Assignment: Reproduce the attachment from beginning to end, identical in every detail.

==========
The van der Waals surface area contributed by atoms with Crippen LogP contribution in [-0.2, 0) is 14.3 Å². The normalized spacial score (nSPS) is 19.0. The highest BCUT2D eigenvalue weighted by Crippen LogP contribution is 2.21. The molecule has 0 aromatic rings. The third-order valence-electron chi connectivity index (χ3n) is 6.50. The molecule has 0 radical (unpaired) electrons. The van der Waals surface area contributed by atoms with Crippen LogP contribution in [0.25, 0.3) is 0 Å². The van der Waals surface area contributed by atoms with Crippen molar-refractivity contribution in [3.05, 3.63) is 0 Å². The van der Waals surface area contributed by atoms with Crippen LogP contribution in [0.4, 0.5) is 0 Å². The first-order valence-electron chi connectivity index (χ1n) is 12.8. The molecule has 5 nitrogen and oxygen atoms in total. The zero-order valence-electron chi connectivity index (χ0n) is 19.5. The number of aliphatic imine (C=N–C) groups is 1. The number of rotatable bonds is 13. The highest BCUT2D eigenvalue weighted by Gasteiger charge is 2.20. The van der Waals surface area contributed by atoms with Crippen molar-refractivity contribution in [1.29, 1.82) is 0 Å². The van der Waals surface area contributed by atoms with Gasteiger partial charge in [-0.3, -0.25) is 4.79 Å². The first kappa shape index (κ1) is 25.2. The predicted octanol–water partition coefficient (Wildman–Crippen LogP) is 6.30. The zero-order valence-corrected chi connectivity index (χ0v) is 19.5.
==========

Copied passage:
The van der Waals surface area contributed by atoms with Crippen LogP contribution in [-0.2, 0) is 14.3 Å². The normalized spacial score (nSPS) is 19.0. The highest BCUT2D eigenvalue weighted by Crippen LogP contribution is 2.21. The molecule has 0 aromatic rings. The third-order valence-electron chi connectivity index (χ3n) is 6.50. The molecule has 0 radical (unpaired) electrons. The van der Waals surface area contributed by atoms with Crippen LogP contribution in [0.25, 0.3) is 0 Å². The van der Waals surface area contributed by atoms with Crippen molar-refractivity contribution in [3.05, 3.63) is 0 Å². The van der Waals surface area contributed by atoms with Crippen LogP contribution in [0.4, 0.5) is 0 Å². The first-order valence-electron chi connectivity index (χ1n) is 12.8. The molecule has 5 nitrogen and oxygen atoms in total. The zero-order valence-electron chi connectivity index (χ0n) is 19.5. The number of aliphatic imine (C=N–C) groups is 1. The number of rotatable bonds is 13. The highest BCUT2D eigenvalue weighted by Gasteiger charge is 2.20. The van der Waals surface area contributed by atoms with Crippen molar-refractivity contribution in [1.29, 1.82) is 0 Å². The van der Waals surface area contributed by atoms with Gasteiger partial charge in [-0.3, -0.25) is 4.79 Å². The first kappa shape index (κ1) is 25.2. The predicted octanol–water partition coefficient (Wildman–Crippen LogP) is 6.30. The zero-order valence-corrected chi connectivity index (χ0v) is 19.5.